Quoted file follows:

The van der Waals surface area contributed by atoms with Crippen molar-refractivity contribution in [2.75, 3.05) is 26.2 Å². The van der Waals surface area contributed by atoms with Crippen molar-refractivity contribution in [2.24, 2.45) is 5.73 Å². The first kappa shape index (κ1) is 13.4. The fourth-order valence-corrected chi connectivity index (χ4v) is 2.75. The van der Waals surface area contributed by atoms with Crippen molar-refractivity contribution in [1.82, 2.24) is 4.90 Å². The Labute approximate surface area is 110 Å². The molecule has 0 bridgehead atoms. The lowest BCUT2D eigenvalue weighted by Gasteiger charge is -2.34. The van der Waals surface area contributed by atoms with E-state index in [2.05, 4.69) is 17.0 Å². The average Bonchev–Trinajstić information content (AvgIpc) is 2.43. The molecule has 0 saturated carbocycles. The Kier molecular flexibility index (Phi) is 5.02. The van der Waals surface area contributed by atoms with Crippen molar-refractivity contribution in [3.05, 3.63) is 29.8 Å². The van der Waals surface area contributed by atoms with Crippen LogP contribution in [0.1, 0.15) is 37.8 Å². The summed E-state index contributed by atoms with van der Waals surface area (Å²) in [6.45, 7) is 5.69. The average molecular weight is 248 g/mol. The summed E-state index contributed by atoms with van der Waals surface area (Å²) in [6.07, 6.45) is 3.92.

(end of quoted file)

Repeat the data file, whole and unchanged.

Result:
The van der Waals surface area contributed by atoms with Crippen molar-refractivity contribution in [2.75, 3.05) is 26.2 Å². The van der Waals surface area contributed by atoms with Crippen molar-refractivity contribution in [2.24, 2.45) is 5.73 Å². The first kappa shape index (κ1) is 13.4. The fourth-order valence-corrected chi connectivity index (χ4v) is 2.75. The van der Waals surface area contributed by atoms with Crippen molar-refractivity contribution in [1.82, 2.24) is 4.90 Å². The Labute approximate surface area is 110 Å². The molecule has 0 bridgehead atoms. The lowest BCUT2D eigenvalue weighted by Gasteiger charge is -2.34. The van der Waals surface area contributed by atoms with E-state index in [2.05, 4.69) is 17.0 Å². The average Bonchev–Trinajstić information content (AvgIpc) is 2.43. The molecule has 0 saturated carbocycles. The Kier molecular flexibility index (Phi) is 5.02. The van der Waals surface area contributed by atoms with Crippen molar-refractivity contribution in [3.05, 3.63) is 29.8 Å². The van der Waals surface area contributed by atoms with Crippen LogP contribution in [0.1, 0.15) is 37.8 Å². The summed E-state index contributed by atoms with van der Waals surface area (Å²) in [6.45, 7) is 5.69. The average molecular weight is 248 g/mol. The summed E-state index contributed by atoms with van der Waals surface area (Å²) in [6.07, 6.45) is 3.92.